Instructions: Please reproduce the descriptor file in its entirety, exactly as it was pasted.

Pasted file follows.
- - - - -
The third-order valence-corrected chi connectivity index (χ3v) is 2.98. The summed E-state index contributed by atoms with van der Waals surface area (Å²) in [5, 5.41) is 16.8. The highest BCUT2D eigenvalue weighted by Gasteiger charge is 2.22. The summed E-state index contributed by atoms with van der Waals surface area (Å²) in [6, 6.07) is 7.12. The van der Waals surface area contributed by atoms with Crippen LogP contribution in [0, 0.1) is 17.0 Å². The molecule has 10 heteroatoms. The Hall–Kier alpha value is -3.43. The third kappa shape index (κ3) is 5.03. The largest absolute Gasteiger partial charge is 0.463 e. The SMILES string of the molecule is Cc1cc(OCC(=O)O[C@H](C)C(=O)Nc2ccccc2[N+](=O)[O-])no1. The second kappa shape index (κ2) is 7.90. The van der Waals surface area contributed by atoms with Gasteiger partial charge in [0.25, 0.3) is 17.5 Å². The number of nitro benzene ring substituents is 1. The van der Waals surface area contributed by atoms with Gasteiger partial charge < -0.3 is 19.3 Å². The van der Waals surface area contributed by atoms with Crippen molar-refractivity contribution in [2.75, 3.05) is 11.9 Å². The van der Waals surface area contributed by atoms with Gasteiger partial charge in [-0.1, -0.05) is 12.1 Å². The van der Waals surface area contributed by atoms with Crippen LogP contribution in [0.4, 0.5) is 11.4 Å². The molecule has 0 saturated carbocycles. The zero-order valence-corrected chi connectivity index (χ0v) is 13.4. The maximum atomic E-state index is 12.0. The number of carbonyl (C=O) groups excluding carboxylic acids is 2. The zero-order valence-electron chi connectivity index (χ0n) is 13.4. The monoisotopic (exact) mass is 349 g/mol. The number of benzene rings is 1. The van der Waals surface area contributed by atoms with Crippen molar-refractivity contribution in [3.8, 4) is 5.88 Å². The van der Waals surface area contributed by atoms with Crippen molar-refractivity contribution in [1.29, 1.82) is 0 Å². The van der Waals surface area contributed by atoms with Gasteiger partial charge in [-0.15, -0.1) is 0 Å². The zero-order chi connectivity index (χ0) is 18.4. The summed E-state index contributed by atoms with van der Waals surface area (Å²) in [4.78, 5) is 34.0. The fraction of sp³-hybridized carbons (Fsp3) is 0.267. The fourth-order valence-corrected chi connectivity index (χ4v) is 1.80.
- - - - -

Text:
The third-order valence-corrected chi connectivity index (χ3v) is 2.98. The summed E-state index contributed by atoms with van der Waals surface area (Å²) in [5, 5.41) is 16.8. The highest BCUT2D eigenvalue weighted by Gasteiger charge is 2.22. The summed E-state index contributed by atoms with van der Waals surface area (Å²) in [6, 6.07) is 7.12. The van der Waals surface area contributed by atoms with Crippen LogP contribution in [0, 0.1) is 17.0 Å². The molecule has 10 heteroatoms. The Hall–Kier alpha value is -3.43. The third kappa shape index (κ3) is 5.03. The largest absolute Gasteiger partial charge is 0.463 e. The SMILES string of the molecule is Cc1cc(OCC(=O)O[C@H](C)C(=O)Nc2ccccc2[N+](=O)[O-])no1. The second kappa shape index (κ2) is 7.90. The van der Waals surface area contributed by atoms with Gasteiger partial charge in [0.25, 0.3) is 17.5 Å². The number of nitro benzene ring substituents is 1. The van der Waals surface area contributed by atoms with Gasteiger partial charge < -0.3 is 19.3 Å². The van der Waals surface area contributed by atoms with Crippen molar-refractivity contribution in [2.75, 3.05) is 11.9 Å². The van der Waals surface area contributed by atoms with Gasteiger partial charge in [-0.1, -0.05) is 12.1 Å². The van der Waals surface area contributed by atoms with Crippen LogP contribution in [0.4, 0.5) is 11.4 Å². The molecule has 0 saturated carbocycles. The zero-order valence-corrected chi connectivity index (χ0v) is 13.4. The maximum atomic E-state index is 12.0. The number of carbonyl (C=O) groups excluding carboxylic acids is 2. The zero-order valence-electron chi connectivity index (χ0n) is 13.4. The monoisotopic (exact) mass is 349 g/mol. The number of benzene rings is 1. The van der Waals surface area contributed by atoms with Crippen molar-refractivity contribution in [3.8, 4) is 5.88 Å². The van der Waals surface area contributed by atoms with Crippen molar-refractivity contribution in [1.29, 1.82) is 0 Å². The van der Waals surface area contributed by atoms with Gasteiger partial charge in [-0.15, -0.1) is 0 Å². The zero-order chi connectivity index (χ0) is 18.4. The summed E-state index contributed by atoms with van der Waals surface area (Å²) in [4.78, 5) is 34.0. The fraction of sp³-hybridized carbons (Fsp3) is 0.267. The fourth-order valence-corrected chi connectivity index (χ4v) is 1.80.